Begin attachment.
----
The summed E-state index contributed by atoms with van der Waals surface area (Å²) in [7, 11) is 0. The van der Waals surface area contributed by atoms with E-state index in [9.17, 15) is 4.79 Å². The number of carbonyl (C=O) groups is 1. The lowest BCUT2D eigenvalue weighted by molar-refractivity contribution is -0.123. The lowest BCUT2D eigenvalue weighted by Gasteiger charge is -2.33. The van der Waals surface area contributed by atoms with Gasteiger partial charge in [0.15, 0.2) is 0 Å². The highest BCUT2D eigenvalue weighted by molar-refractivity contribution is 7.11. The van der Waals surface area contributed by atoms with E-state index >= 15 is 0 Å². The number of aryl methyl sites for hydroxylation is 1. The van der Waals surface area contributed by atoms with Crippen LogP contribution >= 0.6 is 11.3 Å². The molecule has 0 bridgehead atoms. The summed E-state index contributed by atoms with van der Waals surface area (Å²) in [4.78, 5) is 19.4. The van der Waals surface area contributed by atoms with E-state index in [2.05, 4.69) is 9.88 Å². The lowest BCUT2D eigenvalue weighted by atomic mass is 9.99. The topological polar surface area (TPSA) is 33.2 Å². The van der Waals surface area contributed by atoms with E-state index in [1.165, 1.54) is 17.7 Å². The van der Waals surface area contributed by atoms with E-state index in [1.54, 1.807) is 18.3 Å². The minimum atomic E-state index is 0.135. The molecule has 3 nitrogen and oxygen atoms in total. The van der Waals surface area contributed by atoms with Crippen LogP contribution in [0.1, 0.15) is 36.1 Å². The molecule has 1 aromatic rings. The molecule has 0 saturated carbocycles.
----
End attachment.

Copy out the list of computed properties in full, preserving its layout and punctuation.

The summed E-state index contributed by atoms with van der Waals surface area (Å²) in [7, 11) is 0. The van der Waals surface area contributed by atoms with E-state index in [9.17, 15) is 4.79 Å². The number of carbonyl (C=O) groups is 1. The lowest BCUT2D eigenvalue weighted by molar-refractivity contribution is -0.123. The lowest BCUT2D eigenvalue weighted by Gasteiger charge is -2.33. The van der Waals surface area contributed by atoms with Gasteiger partial charge in [0.15, 0.2) is 0 Å². The highest BCUT2D eigenvalue weighted by molar-refractivity contribution is 7.11. The van der Waals surface area contributed by atoms with E-state index >= 15 is 0 Å². The number of aryl methyl sites for hydroxylation is 1. The van der Waals surface area contributed by atoms with Crippen LogP contribution >= 0.6 is 11.3 Å². The molecule has 0 bridgehead atoms. The summed E-state index contributed by atoms with van der Waals surface area (Å²) in [4.78, 5) is 19.4. The van der Waals surface area contributed by atoms with E-state index in [2.05, 4.69) is 9.88 Å². The lowest BCUT2D eigenvalue weighted by atomic mass is 9.99. The topological polar surface area (TPSA) is 33.2 Å². The van der Waals surface area contributed by atoms with E-state index in [1.165, 1.54) is 17.7 Å². The van der Waals surface area contributed by atoms with E-state index in [1.54, 1.807) is 18.3 Å². The minimum atomic E-state index is 0.135. The molecule has 3 nitrogen and oxygen atoms in total. The van der Waals surface area contributed by atoms with Crippen LogP contribution in [0.1, 0.15) is 36.1 Å². The molecule has 1 aromatic rings. The molecule has 0 saturated carbocycles.